The idea behind the app was to provide a “heat map of main events” for SXSW attendees, and to use that as a talking point when interacting at the event to showcase WE Studio D’s digital capabilities.
“We wanted to take our innovative internal ideas about mobile application development and take them to the marketplaces with a big splash at an event like SXSW,” says D’Andrea.
In February 2011, a nine-person team—four developers, one designer and four communications pros—were assigned to the project with a limited development budget of $10,000, along with a delivery timeline of one month.
The Hot Spots in Austin app was designed to be the easiest way for people to maximize their SXSWi experience by highlighting the nearby talks, parties and events that are popular at that moment.
Based on an aggregate of Foursquare check-ins, Hot Spots showed users a color-coded heat map based on where people are located. In addition, the app showcased details regarding the WE Social Saloon party and offered users instructions on how they can contribute to Mercy Corps just by checking in on Foursquare.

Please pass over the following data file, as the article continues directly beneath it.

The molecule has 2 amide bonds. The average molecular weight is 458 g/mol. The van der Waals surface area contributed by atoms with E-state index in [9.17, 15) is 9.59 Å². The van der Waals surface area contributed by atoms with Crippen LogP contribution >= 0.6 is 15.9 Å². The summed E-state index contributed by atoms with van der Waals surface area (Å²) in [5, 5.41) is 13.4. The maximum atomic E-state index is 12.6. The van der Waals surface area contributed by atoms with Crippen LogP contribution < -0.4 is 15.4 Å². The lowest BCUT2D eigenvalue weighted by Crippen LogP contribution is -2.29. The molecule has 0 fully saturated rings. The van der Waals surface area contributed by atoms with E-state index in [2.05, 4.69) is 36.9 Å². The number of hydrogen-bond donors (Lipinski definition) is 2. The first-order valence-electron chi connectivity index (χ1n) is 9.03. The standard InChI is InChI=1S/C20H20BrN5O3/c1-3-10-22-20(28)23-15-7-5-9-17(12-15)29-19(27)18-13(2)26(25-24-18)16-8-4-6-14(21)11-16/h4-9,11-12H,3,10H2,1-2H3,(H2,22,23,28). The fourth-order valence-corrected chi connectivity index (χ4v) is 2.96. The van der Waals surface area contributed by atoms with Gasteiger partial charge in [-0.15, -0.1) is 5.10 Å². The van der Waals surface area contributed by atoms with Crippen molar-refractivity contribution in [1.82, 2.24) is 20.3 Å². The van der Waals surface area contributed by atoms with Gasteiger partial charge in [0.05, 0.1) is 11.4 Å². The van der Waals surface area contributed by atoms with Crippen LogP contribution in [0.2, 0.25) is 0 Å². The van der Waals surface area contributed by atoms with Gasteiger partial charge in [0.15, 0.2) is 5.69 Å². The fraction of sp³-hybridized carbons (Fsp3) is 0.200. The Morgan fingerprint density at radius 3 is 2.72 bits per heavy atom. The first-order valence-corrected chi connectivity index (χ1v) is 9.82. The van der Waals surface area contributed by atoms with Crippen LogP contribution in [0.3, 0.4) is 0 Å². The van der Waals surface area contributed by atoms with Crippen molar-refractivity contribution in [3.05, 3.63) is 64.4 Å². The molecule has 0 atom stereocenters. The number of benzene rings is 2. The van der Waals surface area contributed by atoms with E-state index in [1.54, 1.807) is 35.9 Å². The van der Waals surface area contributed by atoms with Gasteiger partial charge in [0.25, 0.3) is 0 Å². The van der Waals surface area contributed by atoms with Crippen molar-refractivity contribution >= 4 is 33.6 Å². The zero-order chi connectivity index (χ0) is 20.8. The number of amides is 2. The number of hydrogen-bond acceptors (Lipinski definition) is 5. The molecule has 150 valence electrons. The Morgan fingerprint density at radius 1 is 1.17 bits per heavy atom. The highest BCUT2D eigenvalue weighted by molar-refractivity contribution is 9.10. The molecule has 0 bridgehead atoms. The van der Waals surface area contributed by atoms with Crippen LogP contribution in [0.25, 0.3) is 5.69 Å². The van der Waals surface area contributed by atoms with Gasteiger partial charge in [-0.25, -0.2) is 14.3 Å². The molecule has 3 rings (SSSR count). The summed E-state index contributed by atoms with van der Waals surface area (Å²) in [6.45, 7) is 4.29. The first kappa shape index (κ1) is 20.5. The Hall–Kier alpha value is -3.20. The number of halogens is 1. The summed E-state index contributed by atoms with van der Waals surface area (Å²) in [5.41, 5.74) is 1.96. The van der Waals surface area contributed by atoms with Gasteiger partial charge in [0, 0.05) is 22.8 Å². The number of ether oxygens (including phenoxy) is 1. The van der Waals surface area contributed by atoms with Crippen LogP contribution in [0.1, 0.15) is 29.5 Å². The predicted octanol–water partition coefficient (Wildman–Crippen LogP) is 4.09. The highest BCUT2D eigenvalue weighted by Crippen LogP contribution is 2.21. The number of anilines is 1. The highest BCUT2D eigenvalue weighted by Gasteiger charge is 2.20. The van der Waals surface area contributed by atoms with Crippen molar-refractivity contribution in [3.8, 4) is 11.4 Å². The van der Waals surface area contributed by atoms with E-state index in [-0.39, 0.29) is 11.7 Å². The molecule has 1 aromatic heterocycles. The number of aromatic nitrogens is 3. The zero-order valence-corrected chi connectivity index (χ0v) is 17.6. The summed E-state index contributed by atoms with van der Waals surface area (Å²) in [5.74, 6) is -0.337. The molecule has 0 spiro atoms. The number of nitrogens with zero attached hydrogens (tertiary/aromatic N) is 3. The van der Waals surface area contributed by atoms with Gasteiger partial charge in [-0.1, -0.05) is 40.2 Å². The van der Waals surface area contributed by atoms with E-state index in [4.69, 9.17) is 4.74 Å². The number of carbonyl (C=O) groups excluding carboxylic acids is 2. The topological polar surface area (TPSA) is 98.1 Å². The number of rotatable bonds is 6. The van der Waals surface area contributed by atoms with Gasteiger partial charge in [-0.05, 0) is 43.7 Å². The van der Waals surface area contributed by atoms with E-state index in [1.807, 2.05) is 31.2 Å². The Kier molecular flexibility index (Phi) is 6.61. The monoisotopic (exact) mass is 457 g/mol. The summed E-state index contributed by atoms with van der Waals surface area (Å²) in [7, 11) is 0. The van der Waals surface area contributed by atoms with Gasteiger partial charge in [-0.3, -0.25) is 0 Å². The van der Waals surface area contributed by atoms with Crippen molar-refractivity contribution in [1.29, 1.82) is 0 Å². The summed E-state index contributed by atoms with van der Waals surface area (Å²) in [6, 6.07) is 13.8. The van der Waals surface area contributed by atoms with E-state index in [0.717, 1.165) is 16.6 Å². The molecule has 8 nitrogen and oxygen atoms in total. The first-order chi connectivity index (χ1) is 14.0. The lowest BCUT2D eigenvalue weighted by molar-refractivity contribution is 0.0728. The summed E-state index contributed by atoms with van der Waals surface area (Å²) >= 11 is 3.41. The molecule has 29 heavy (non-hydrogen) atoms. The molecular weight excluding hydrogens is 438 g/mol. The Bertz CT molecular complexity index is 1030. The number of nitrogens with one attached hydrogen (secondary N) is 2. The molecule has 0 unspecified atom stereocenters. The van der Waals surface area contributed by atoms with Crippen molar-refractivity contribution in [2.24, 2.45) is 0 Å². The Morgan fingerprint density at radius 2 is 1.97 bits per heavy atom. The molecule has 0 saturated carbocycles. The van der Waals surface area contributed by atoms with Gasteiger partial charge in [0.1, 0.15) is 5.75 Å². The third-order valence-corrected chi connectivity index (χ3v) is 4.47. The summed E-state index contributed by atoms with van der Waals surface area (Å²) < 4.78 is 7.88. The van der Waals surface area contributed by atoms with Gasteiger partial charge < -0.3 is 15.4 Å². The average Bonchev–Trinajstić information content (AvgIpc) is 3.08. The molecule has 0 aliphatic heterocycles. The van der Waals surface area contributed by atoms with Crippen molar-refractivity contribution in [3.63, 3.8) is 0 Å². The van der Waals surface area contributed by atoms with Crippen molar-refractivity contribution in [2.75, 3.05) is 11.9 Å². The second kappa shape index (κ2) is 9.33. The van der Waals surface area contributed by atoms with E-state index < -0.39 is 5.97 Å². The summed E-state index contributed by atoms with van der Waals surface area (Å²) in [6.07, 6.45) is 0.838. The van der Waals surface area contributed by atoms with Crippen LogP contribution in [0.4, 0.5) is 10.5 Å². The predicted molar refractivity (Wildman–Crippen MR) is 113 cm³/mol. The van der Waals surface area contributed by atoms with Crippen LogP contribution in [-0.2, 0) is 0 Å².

“We had to make sure that no matter how popular other events were, the app needed to still have our event front and center, so we triangulated the mapping software so that the most popular activities were in eyeshot of our event,” says Hollenbeck.
App-plicable PR Tactics
Once the app was approved and released on the iOS App Store and Windows Phone Marketplace, a series of promotional tactics was launched consisting of internal marketing, employee tweets, blog posts and on-the-ground marketing.
The team produced a Web site landing page at WEdig.it to provide more information about Hot Spots during promotion. Internal intranet stories were published to encourage WE employees to tweet and share the app with clients.
|Some of the Texas Rollergirls of the flat-track roller derby league in Austin rolled through SXSW Interactive spreading the word about the Hot Spots in Austin app.|
On the ground, a street team with sandwich boards greeted people as they arrived at the airport to promote the app, and some of Austin’s Texas Rollergirls were seen around town sporting signage directing people to WEdig.it.